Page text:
The next 10 weeks offer many moments when the trade war’s flames could intensify or be extinguished. On Oct. 15, a few days after the next round of talks ends, the United States is scheduled to raise its 25 percent tariff on $250 billion in Chinese goods to 30 percent.

U.S. companies pay almost all of those costs, which they often pass along to consumers.

If negotiators make headway in the coming days, Trump and Chinese President Xi Jinping could meet to broker a deal in mid-November at an Asia-Pacific leaders summit in Santiago, Chile. Trump has frequently delayed tariff increases in hopes of persuading the Chinese to cut a deal.

Just days later, on Nov. 18, the temporary license that allows Huawei, the Chinese telecommunications giant, to buy critical U.S. components expires. If Trump opts not to grant an extension, Sino-U.S. relations could go into a deeper freeze.

On Dec. 15, the United States is scheduled to impose a final batch of tariffs, effectively taxing every Chinese product that enters the country.

All this uncertainty is complicating the Federal Reserve’s management of the economy, according to Fed Chair Jerome H. Powell. Last month, Powell told reporters that businesses are complaining that confusion over when and how the trade war will end is paralyzing their investment plans.

At Biotricity of Redwood City, Calif., a maker of remote monitoring devices for chronic illnesses, chief executive Waqaas Al-Siddiq is frustrated by the amount of time and money he’s devoting to his supply chain rather than product development.

After the United States in September imposed tariffs on components he imported from China, Al-Siddiq searched for a made-in-America alternative. He eventually thought he had found a domestic solution, only to discover at the last minute that it also relied upon a Chinese factory for parts.

As his tariff bills mounted, he cut back on capital spending and research and development, he said.

“One hundred thousand dollars we’ve spent on tariffs and that continues to increase,” Al-Siddiq said. “These dollars would be better invested creating American jobs.”

The president’s trade offensives against China and the European Union are not the only restraints on the U.S. economy. American businesses also are feeling the effects of sluggish growth in Europe and the Fed’s eight interest rate increases over the two years that ended in December. The Fed has cut rates twice since the end of July, but Trump complains that it should be moving faster.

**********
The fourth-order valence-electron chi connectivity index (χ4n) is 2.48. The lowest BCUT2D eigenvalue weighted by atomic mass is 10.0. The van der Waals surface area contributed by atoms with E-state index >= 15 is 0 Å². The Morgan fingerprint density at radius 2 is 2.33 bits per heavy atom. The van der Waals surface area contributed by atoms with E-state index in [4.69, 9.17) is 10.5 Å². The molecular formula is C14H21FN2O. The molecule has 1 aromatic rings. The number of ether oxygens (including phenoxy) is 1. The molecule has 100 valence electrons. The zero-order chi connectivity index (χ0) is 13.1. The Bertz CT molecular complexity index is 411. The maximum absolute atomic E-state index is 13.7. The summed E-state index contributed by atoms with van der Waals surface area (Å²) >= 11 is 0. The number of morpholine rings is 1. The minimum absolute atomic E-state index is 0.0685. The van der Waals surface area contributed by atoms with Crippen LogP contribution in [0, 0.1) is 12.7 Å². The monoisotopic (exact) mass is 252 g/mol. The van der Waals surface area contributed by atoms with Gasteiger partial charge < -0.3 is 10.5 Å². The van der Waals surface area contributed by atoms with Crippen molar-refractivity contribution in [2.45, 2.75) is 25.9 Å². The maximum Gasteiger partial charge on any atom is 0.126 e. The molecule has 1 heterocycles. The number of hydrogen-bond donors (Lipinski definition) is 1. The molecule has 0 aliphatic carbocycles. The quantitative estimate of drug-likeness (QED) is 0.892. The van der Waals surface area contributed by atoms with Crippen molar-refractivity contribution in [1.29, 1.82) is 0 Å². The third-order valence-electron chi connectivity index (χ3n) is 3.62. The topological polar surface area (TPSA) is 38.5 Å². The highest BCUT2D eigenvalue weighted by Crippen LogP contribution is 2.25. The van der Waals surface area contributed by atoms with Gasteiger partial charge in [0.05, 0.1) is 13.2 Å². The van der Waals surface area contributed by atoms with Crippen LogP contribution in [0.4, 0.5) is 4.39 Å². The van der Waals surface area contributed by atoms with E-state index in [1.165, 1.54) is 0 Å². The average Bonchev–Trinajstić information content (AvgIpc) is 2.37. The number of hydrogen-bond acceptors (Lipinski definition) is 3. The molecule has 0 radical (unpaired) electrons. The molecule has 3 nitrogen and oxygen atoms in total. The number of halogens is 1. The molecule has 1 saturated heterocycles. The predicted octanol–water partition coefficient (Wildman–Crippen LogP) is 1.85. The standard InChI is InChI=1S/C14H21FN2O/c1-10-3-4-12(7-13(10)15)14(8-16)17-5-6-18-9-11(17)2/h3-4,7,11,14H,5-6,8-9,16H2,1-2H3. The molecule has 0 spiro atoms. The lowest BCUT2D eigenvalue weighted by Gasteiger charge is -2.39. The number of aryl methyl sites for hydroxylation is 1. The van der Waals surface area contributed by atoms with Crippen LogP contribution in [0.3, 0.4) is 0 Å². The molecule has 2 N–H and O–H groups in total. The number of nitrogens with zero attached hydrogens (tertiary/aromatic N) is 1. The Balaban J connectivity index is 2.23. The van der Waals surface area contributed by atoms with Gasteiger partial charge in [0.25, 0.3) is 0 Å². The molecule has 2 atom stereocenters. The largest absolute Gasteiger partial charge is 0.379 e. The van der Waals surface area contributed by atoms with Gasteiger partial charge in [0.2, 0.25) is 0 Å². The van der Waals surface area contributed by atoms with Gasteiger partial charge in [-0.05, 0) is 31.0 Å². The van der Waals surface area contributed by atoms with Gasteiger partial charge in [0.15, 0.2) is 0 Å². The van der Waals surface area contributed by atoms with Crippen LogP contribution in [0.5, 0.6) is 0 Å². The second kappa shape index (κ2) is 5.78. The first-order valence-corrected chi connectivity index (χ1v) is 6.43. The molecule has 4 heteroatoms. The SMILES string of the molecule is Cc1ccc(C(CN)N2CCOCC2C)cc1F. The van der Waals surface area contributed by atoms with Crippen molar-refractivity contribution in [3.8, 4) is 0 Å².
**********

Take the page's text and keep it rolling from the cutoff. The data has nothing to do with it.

The economic sectors that are hurting are those most exposed to the trade winds. That’s largely because China crafted its retaliation for Trump’s tariffs to hurt his political supporters in the industrial Midwest and the farm belt.

Over the past year, Pennsylvania, Wisconsin, Indiana, Minnesota and New Hampshire each have shed thousands of factory jobs. The president won the first three states in 2016 and hopes to capture the last two in next year’s election, the type of domestic politics that Chinese leaders don’t face.

“Politically, there’s no cost to China from this. But there could be a great cost to President Trump if the economy underperforms and it costs him the election,” said David Page, senior economist for Axa Investment Managers in London.

Likewise, export-dependent farmers who backed Trump heavily are struggling. Purdue University’s Ag Economy Barometer released last week found “a relatively large sentiment shift among ag producers as they were noticeably more pessimistic about current conditions on their farms and in the U.S. ag economy.”

“Farmers have been very patient,” said Larry Buss, a farmer in Harrison County, Iowa, who supports Trump. “We don’t like the trade war with China. We worked very hard to build our markets. To see those markets totally go away in a year’s time has been pretty frustrating.”

Though the economy continues growing, there are hints of broader erosion. First-time claims for unemployment benefits have increased for three consecutive weeks, though they remain near half-century lows. Companies announcing layoffs in recent weeks include Hewlett-Packard, Citigroup, Nestle, Bayer and Navistar.

FedEx, a bellwether of the global economy, last month reported that profits fell 11 percent in its most recent quarter. In response, the package delivery company is retiring aircraft, deferring hiring and slashing spending on new equipment — decisions that spread weakness through the rest of the economy.

“I think there is a lot of whistling past the graveyard about the U.S. consumer and the United States economy,” Fred Smith, chief executive of FedEx, told investors on a recent earnings call.

Back in Tacoma, Jeppson wonders whether he will ever regain his Chinese customers, who have started buying hardwoods from Russia, Indonesia and Gabon. For now, he’s keeping a close eye on expenses, hoping to hold things together until Washington and Beijing settle their differences or at least agree to a cease-fire.

“We’re having a hard time budgeting what the next 12 to 18 months are going to look like,” he said. “We’re really struggling.”